Docker is an open-source project, started by Solomon Hykes of dotCloud, that automates the packaging of an application and its dependencies, and the deployment of such applications inside software containers on a Linux kernel. Currently the technology is being strongly pushed by the Linux community and especially by Red Hat.
Unlike hypervisor-based virtual machines, a Docker container does not include the kernel or all the operating system libraries, shells and utilities. Instead, it relies on functionality in the Linux kernel (cgroups, LXC, etc.) to provide resource and namespace isolation.
In many ways this is similar to the older Oracle Solaris Containers and Zones which first appeared in Solaris 10 and BSD Jails. They are both quasi-virtualization technologies using features of their respective kernel. Unlike hypervisor-based virtualization, they do not add an additional software layer. With both technologies, there is only one kernel that is shared by many zones (Solaris) or containers (Linux). The difference between the technologies is mostly at the implementation level with LXC/cgroups being the more lightweight technology.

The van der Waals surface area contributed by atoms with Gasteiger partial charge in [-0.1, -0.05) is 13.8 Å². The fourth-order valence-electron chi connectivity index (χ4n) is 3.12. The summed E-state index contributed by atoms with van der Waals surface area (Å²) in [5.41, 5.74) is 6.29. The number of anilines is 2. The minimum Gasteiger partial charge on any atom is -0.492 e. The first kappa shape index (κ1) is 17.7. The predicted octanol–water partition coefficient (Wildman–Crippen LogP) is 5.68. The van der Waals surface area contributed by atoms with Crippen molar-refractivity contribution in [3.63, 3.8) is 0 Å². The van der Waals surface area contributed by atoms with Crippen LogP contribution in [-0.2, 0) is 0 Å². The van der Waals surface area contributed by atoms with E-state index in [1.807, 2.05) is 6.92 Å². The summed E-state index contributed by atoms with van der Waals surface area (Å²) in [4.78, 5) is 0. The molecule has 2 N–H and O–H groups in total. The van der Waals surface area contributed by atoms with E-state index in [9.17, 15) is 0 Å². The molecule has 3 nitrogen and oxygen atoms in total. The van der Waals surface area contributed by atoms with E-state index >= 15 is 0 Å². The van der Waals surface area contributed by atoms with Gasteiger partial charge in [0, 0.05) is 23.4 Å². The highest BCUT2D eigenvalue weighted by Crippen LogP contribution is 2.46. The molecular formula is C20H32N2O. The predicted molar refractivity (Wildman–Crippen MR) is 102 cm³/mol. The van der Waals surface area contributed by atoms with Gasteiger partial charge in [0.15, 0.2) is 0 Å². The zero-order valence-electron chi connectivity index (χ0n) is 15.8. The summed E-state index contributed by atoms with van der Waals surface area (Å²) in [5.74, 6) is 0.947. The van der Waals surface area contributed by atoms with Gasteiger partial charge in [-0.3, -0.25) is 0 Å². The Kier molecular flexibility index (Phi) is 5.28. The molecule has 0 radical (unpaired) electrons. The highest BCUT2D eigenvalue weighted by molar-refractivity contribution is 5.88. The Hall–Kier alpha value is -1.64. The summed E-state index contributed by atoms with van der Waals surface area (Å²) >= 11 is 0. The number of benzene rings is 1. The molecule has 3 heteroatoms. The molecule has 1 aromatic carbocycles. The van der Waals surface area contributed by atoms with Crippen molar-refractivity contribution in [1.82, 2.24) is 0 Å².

Note that LXC and cgroups are not new Linux technologies. What is new and provided by Docker, is the ability to easily package Linux applications so that they run within a container.
Note also that unlike full virtualization solutions such as VMware, Docker does not support non-Linux operating systems. However, for what it is worth, you are able to run different Linux distributions that use the same kernel.
Frankly I can see few real world use cases for this technology, interesting though it may be, because the Linux kernel changes too frequently in many distributions. Perhaps, Red Hat can make a case for RHEL because the kernel remains stable for the lifecycle of a release. Docker documents some use cases here but I do not find these use cases to be compelling. I see not reason why I would ever use Linux containers in my development environment.
My prediction – Linux containers will continue to be a niche technology mostly used by Google, Facebook, Amazon and the likes.